3 out of 5 stars
It is evident from the previous film that this alliteration of Peter Rabbit is quite a deviation from Beatrix Potter’s original water-coloured tale. There are similarities to her characters from her beloved book series, but this story is told with a modern spin. Peter Rabbit 2 diffuses some of the tension shown between Peter (James Corden) and Thomas McGregor (Domhnall Gleeson) in the original film. Most of the peace between these two comes because of Thomas's marriage to Bea (Rose Byrne). This leads to an armistice between the farm animals and McGregor on what they can and cannot eat, as long as they do not touch his tomatoes.
Along with her celebration of married life, Bea has become a local celebrity after her book's release about the mischievous rabbit and his family. As her star rises, the new author is approached by the charming book publisher, Nigel Basil-Jones (David Oyelowo). The successful businessman promises her global success with a significant book deal that would permanently seal her family's financial security. Despite Bea being drawn into this world of fame and fortune, Thomas is very wary of the charismatic publisher. He does not like the marketing label of 'The Bad Seed' that he has given to Peter.
His furry friend does not like the label either and becomes separated from his family and friends. As he hops around the city, Peter happens upon an older rabbit named Barnabas (Lennie James). The hare is an old friend of his dad who is now living in the big city with stray animals. The wayward Peter gets drawn into their carefree life where he thinks he is not being judged or misunderstood. This leaves him considering leaving home and family for the exciting life in the big city. The young rabbit must contemplate whether to turn his back on the ones he loves for the sake of living the high life, until he is asked to partake in a shady deal cooked up by Barnabus.
Whether you were a fan of the first film or not, this chapter stays true to the original’s storyline while allowing key characters to develop. This is mainly seen in the relationship between Peter and Thomas. They manage to find common ground and work together to grow personally and build into their ‘family’ of barnyard animals. Even though Bea and Peter are led astray by their temptations surrounding them, but all is eventually made right in the end. This is all complemented by the CGI advancements that make the lines between animation and live-action seamless.
The animals' antics and the slapstick nature of the humour may prove to be a bit frenetic for some viewers. It does remain consistent with this franchise. Despite the sophomoric nature of the comedy, the story does provide something for young and old. If parents are looking for something to escape to during the holiday season, Peter Rabbit 2 may be the very thing your family will enjoy. Even though Beatrix Potter may not recognise her creations, she might be glad to see how they learned something from their poor choices. A life lesson we all could benefit from, especially in our relations with barnyard animals.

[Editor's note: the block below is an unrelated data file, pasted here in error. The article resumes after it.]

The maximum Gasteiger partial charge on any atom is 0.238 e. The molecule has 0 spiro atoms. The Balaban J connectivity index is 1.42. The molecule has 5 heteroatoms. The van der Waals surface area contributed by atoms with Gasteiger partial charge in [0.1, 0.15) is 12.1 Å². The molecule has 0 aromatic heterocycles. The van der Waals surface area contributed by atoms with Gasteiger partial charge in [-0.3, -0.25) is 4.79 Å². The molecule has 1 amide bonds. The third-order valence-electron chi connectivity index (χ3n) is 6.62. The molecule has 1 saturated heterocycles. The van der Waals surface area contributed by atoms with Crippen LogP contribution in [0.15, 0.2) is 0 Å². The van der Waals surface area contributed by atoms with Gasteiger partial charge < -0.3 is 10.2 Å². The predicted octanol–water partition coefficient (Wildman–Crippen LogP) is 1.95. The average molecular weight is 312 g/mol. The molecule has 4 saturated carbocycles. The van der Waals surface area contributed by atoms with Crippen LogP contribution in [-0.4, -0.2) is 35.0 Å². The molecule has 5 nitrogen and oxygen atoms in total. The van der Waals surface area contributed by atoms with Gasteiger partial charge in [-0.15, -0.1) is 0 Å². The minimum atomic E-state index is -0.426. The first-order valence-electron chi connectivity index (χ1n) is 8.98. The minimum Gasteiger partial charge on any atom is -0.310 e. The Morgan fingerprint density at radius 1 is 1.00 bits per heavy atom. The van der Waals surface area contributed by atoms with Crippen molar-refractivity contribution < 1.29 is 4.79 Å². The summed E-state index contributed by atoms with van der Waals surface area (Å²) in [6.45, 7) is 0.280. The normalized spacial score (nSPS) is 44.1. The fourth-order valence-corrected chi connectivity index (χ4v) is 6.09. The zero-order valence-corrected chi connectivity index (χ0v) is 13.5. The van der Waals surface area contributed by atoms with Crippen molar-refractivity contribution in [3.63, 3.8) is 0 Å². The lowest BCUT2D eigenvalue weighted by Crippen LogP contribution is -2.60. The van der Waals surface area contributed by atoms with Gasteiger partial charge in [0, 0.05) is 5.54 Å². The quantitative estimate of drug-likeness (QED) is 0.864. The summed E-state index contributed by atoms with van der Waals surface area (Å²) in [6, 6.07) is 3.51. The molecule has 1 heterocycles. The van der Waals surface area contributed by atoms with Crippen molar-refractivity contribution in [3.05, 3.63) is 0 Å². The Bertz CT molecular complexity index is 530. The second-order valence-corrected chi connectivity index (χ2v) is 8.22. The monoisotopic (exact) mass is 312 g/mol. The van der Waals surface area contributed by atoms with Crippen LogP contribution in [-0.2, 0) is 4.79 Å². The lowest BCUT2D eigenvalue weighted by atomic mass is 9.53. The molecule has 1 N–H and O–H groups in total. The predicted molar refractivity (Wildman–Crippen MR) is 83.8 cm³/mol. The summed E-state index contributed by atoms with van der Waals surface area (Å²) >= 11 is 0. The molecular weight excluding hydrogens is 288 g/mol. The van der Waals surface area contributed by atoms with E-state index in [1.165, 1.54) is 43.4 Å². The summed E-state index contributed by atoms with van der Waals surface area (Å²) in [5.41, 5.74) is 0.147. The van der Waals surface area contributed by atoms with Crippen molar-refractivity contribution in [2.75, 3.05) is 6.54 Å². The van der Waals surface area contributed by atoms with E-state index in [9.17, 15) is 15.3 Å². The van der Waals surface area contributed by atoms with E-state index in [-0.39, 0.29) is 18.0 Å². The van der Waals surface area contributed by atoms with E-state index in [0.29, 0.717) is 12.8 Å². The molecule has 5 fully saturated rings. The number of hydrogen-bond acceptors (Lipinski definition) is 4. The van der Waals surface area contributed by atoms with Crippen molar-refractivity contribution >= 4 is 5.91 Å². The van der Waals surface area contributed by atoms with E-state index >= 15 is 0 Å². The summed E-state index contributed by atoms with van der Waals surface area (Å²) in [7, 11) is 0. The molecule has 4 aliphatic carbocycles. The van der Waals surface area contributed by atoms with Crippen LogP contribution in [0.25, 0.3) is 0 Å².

REEL DIALOGUE: Can we trust anyone or anything?
Trust. It is a word that is essential for human (and rabbit) relations to flourish. The challenge is to know who to trust. Both Bea and Peter get taken in by charming influences in their lives and eventually lead them down less-than-desirable paths. This brings us back to the question of knowing who to trust for wise counsel. Where are we to place our personal faith and who can we trust when things are at their worst?
This is an issue that impacts fictional tales and real life, too. It is not hard to realise that most people will fail to find the answers in this area at some point. Yet, what is known of the God of the Bible is that he is the only one that is truly trustworthy. If you are looking for someone to trust, how about picking up the Bible and finding the only genuinely reliable being in existence.
Listen to advice and accept instruction, that you may gain wisdom in the future. Many are the plans in the mind of a man, but it is the purpose of the Lord that will stand. Proverbs 19:20-21